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  22. Agent Causation and the Problem of Luck.Randolph Clarke - 2005 - Pacific Philosophical Quarterly 86 (3):408-421.
    : On a standard libertarian account of free will, an agent acts freely on some occasion only if there remains, until the action is performed, some chance that the agent will do something else instead right then. These views face the objection that, in such a case, it is a matter of luck whether the agent does one thing or another. This paper considers the problem of luck as it bears on agent‐causal libertarian accounts. A view (...)
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  23.  53
    Agent-Causation, Explanation, and Akrasia: A Reply to Levy’s Hard Luck. [REVIEW]Christopher Evan Franklin - 2015 - Criminal Law and Philosophy 9 (4):753-770.
    I offer a brief review of, and critical response to, Neil Levy’s fascinating recent book Hard Luck, where he argues that no one is ever free or morally responsible not because of determinism or indeterminism, but because of luck. Two of Levy’s central arguments in defending his free will nihilism concern the nature and role of explanation in a theory of moral responsibility and the nature of akrasia. With respect to explanation, Levy argues that an adequate theory of moral responsibility (...)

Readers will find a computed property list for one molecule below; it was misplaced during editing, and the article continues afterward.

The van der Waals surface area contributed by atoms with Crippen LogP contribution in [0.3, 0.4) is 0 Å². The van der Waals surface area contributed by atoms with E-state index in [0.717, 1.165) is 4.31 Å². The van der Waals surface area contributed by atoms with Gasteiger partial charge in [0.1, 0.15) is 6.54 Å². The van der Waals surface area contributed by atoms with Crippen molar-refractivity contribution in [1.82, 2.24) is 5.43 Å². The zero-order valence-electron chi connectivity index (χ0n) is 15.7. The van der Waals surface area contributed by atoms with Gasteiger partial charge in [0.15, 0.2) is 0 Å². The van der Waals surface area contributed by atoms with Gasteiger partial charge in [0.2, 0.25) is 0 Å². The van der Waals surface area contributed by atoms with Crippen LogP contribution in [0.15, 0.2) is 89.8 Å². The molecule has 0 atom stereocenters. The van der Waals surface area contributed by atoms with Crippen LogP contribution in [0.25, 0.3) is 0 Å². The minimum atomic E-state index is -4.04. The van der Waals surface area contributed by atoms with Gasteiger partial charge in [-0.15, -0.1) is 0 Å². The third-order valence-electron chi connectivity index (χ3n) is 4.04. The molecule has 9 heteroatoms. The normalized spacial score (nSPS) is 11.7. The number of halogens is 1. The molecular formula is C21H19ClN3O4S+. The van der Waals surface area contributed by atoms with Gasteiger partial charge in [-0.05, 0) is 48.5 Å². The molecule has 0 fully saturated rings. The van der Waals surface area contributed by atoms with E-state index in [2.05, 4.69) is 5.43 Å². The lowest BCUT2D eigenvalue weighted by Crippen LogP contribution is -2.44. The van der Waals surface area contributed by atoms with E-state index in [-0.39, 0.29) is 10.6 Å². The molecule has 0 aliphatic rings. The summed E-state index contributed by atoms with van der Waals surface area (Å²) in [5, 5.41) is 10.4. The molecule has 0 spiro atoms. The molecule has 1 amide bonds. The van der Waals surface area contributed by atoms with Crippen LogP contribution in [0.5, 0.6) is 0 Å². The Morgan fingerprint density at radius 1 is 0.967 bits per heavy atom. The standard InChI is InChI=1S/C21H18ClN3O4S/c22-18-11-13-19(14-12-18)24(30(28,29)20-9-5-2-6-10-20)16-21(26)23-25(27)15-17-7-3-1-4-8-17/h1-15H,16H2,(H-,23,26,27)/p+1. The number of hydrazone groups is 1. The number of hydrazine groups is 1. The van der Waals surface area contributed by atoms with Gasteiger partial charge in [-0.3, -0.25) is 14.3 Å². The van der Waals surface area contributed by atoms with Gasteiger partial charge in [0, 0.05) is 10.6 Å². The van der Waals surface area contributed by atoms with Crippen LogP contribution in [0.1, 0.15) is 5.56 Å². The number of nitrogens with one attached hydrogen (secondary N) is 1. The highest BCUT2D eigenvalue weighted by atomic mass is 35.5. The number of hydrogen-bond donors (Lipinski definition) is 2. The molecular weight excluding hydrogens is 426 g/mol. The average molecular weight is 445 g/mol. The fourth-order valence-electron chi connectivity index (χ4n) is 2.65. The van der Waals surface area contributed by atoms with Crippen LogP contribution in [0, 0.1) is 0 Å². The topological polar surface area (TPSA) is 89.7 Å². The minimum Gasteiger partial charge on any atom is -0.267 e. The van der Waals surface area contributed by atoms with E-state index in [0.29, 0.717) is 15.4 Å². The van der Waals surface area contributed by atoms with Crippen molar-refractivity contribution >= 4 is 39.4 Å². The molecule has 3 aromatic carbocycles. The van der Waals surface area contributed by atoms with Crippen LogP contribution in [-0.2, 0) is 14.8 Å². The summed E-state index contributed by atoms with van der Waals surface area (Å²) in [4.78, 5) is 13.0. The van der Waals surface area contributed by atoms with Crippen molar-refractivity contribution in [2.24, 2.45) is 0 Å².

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    Agent Causation in a Neo-Aristotelian Metaphysics.Jonathan D. Jacobs & Timothy O'Connor - 2013 - In Sophie C. Gibb & Rögnvaldur Ingthorsson (eds.), Mental Causation and Ontology. Oxford University Press.
    Freedom and moral responsibility have one foot in the practical realm of human affairs and the other in the esoteric realm of fundamental metaphysics—or so we believe. This has been denied, especially in the metaphysics-bashing era occupying the first two-thirds or so of the twentieth century, traces of which linger in the present day. But the reasons for this denial seem to us quite implausible. Certainly, the argument for the general bankruptcy of metaphysics has been soundly discredited. Arguments from Strawson (...)
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  25. Is Our Conception of Agent-Causation Coherent?Derk Pereboom - 2004 - Philosophical Topics 32 (1/2):275-286.
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  26.  44
    Agent Causation and Acting for Reasons.Rebekah L. H. Rice - 2011 - American Philosophical Quarterly 48 (4):333-346.
    The Agent-Causal Theory of Action claims that an event counts as an action when, and only when, it is caused by an agent. The central difference between the Causal Theory of Action (CTA) and the Agent-Causal view comes down to a disagreement about what sort of item (or items) occupies the left-hand position in the causal relation. For CTA, the left-hand position is occupied by mental items within the agent, typically construed in terms of mental events (...)
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  27.  6
    Agent Causation as the Solution to All the Compatibilist’s Problems.Ned Markosian - 2012 - Philosophical Studies 157 (3):383-398.